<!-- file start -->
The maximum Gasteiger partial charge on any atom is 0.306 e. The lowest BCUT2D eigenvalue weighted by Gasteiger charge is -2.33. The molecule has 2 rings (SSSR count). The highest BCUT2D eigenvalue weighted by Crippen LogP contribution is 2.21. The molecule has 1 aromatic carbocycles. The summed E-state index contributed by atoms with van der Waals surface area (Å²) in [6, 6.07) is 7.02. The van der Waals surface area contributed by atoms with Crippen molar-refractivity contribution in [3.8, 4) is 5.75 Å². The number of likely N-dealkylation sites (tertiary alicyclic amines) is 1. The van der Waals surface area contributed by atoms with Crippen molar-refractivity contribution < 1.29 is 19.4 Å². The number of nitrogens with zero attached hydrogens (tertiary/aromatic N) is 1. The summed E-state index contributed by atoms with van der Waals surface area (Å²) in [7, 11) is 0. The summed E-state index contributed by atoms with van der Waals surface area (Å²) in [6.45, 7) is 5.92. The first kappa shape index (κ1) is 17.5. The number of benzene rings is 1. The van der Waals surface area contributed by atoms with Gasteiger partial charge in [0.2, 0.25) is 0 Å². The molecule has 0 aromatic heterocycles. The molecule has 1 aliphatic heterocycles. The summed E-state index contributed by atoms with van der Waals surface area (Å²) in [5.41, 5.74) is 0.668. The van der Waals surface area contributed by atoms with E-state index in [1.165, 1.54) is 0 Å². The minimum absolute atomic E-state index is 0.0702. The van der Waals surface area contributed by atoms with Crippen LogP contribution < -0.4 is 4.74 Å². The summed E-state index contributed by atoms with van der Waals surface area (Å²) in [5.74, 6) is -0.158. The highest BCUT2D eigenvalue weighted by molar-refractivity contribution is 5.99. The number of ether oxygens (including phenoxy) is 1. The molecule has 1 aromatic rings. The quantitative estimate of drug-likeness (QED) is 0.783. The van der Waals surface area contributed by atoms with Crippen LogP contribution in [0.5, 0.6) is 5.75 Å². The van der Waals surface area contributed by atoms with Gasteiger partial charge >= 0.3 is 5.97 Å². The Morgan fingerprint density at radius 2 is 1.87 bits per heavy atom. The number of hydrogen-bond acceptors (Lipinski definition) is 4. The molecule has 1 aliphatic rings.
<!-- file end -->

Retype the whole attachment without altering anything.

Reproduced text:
The maximum Gasteiger partial charge on any atom is 0.306 e. The lowest BCUT2D eigenvalue weighted by Gasteiger charge is -2.33. The molecule has 2 rings (SSSR count). The highest BCUT2D eigenvalue weighted by Crippen LogP contribution is 2.21. The molecule has 1 aromatic carbocycles. The summed E-state index contributed by atoms with van der Waals surface area (Å²) in [6, 6.07) is 7.02. The van der Waals surface area contributed by atoms with Crippen molar-refractivity contribution in [3.8, 4) is 5.75 Å². The number of likely N-dealkylation sites (tertiary alicyclic amines) is 1. The van der Waals surface area contributed by atoms with Crippen molar-refractivity contribution < 1.29 is 19.4 Å². The number of nitrogens with zero attached hydrogens (tertiary/aromatic N) is 1. The summed E-state index contributed by atoms with van der Waals surface area (Å²) in [7, 11) is 0. The summed E-state index contributed by atoms with van der Waals surface area (Å²) in [6.45, 7) is 5.92. The first kappa shape index (κ1) is 17.5. The number of benzene rings is 1. The van der Waals surface area contributed by atoms with Gasteiger partial charge in [0.2, 0.25) is 0 Å². The molecule has 0 aromatic heterocycles. The molecule has 1 aliphatic heterocycles. The summed E-state index contributed by atoms with van der Waals surface area (Å²) in [5.41, 5.74) is 0.668. The van der Waals surface area contributed by atoms with E-state index in [1.165, 1.54) is 0 Å². The minimum absolute atomic E-state index is 0.0702. The van der Waals surface area contributed by atoms with Crippen LogP contribution < -0.4 is 4.74 Å². The summed E-state index contributed by atoms with van der Waals surface area (Å²) in [5.74, 6) is -0.158. The highest BCUT2D eigenvalue weighted by molar-refractivity contribution is 5.99. The number of ether oxygens (including phenoxy) is 1. The molecule has 1 aromatic rings. The quantitative estimate of drug-likeness (QED) is 0.783. The van der Waals surface area contributed by atoms with Crippen LogP contribution in [0.5, 0.6) is 5.75 Å². The van der Waals surface area contributed by atoms with Gasteiger partial charge >= 0.3 is 5.97 Å². The Morgan fingerprint density at radius 2 is 1.87 bits per heavy atom. The number of hydrogen-bond acceptors (Lipinski definition) is 4. The molecule has 1 aliphatic rings.